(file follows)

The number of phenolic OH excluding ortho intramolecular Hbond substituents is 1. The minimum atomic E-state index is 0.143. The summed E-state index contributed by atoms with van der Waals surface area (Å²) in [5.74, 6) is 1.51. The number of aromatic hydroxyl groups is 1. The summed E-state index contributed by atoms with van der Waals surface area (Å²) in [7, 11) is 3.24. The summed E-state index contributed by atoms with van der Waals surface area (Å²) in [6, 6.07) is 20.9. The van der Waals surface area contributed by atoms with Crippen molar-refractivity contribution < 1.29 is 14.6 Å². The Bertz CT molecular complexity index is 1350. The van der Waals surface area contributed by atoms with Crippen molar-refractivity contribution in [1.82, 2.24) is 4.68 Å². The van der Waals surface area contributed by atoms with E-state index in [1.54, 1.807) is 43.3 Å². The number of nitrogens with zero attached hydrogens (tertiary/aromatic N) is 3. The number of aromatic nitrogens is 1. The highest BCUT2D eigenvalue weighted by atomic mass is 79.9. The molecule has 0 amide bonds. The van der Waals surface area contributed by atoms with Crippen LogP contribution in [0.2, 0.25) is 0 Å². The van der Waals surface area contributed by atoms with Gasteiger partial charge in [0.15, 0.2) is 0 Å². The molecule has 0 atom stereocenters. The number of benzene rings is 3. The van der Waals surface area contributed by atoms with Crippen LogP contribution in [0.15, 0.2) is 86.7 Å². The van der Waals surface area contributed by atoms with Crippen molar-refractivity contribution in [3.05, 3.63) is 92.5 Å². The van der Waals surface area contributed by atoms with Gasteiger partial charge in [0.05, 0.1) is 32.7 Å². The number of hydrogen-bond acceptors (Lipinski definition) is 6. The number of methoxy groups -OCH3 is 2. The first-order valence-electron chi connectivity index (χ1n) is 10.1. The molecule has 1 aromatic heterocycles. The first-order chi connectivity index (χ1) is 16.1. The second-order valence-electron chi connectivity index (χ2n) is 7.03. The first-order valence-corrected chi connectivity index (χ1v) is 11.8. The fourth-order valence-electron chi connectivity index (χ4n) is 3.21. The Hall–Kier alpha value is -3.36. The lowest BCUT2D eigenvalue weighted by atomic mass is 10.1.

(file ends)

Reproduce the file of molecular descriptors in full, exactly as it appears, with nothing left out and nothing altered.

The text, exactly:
The number of phenolic OH excluding ortho intramolecular Hbond substituents is 1. The minimum atomic E-state index is 0.143. The summed E-state index contributed by atoms with van der Waals surface area (Å²) in [5.74, 6) is 1.51. The number of aromatic hydroxyl groups is 1. The summed E-state index contributed by atoms with van der Waals surface area (Å²) in [7, 11) is 3.24. The summed E-state index contributed by atoms with van der Waals surface area (Å²) in [6, 6.07) is 20.9. The van der Waals surface area contributed by atoms with Crippen molar-refractivity contribution < 1.29 is 14.6 Å². The Bertz CT molecular complexity index is 1350. The van der Waals surface area contributed by atoms with Crippen molar-refractivity contribution in [1.82, 2.24) is 4.68 Å². The van der Waals surface area contributed by atoms with E-state index in [1.54, 1.807) is 43.3 Å². The number of nitrogens with zero attached hydrogens (tertiary/aromatic N) is 3. The number of aromatic nitrogens is 1. The highest BCUT2D eigenvalue weighted by atomic mass is 79.9. The molecule has 0 amide bonds. The van der Waals surface area contributed by atoms with Crippen LogP contribution in [0.2, 0.25) is 0 Å². The van der Waals surface area contributed by atoms with Gasteiger partial charge in [0.15, 0.2) is 0 Å². The molecule has 0 atom stereocenters. The number of benzene rings is 3. The van der Waals surface area contributed by atoms with Crippen LogP contribution in [0.15, 0.2) is 86.7 Å². The van der Waals surface area contributed by atoms with Crippen molar-refractivity contribution in [3.05, 3.63) is 92.5 Å². The van der Waals surface area contributed by atoms with Gasteiger partial charge in [0.05, 0.1) is 32.7 Å². The number of hydrogen-bond acceptors (Lipinski definition) is 6. The number of methoxy groups -OCH3 is 2. The first-order valence-electron chi connectivity index (χ1n) is 10.1. The molecule has 1 aromatic heterocycles. The first-order chi connectivity index (χ1) is 16.1. The second-order valence-electron chi connectivity index (χ2n) is 7.03. The first-order valence-corrected chi connectivity index (χ1v) is 11.8. The fourth-order valence-electron chi connectivity index (χ4n) is 3.21. The Hall–Kier alpha value is -3.36. The lowest BCUT2D eigenvalue weighted by atomic mass is 10.1.